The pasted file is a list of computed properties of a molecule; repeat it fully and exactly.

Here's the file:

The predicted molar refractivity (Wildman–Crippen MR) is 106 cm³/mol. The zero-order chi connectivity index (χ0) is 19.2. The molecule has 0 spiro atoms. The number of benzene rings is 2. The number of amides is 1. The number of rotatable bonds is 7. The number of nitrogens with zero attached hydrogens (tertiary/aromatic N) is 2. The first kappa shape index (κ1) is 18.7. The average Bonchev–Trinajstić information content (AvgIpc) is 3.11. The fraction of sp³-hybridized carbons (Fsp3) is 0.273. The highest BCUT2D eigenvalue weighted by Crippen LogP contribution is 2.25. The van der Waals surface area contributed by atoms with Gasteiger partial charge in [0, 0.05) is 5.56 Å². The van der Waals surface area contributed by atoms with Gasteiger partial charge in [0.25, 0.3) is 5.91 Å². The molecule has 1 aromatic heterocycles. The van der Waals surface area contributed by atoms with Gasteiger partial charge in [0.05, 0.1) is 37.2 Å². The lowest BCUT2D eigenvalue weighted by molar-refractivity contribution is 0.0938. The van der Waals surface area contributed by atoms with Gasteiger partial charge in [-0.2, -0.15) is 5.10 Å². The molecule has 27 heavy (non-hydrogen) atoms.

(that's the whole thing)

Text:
The predicted molar refractivity (Wildman–Crippen MR) is 106 cm³/mol. The zero-order chi connectivity index (χ0) is 19.2. The molecule has 0 spiro atoms. The number of benzene rings is 2. The number of amides is 1. The number of rotatable bonds is 7. The number of nitrogens with zero attached hydrogens (tertiary/aromatic N) is 2. The first kappa shape index (κ1) is 18.7. The average Bonchev–Trinajstić information content (AvgIpc) is 3.11. The fraction of sp³-hybridized carbons (Fsp3) is 0.273. The highest BCUT2D eigenvalue weighted by Crippen LogP contribution is 2.25. The van der Waals surface area contributed by atoms with Gasteiger partial charge in [0, 0.05) is 5.56 Å². The van der Waals surface area contributed by atoms with Gasteiger partial charge in [0.25, 0.3) is 5.91 Å². The molecule has 1 aromatic heterocycles. The van der Waals surface area contributed by atoms with Gasteiger partial charge in [0.05, 0.1) is 37.2 Å². The lowest BCUT2D eigenvalue weighted by molar-refractivity contribution is 0.0938. The van der Waals surface area contributed by atoms with Gasteiger partial charge in [-0.2, -0.15) is 5.10 Å². The molecule has 27 heavy (non-hydrogen) atoms.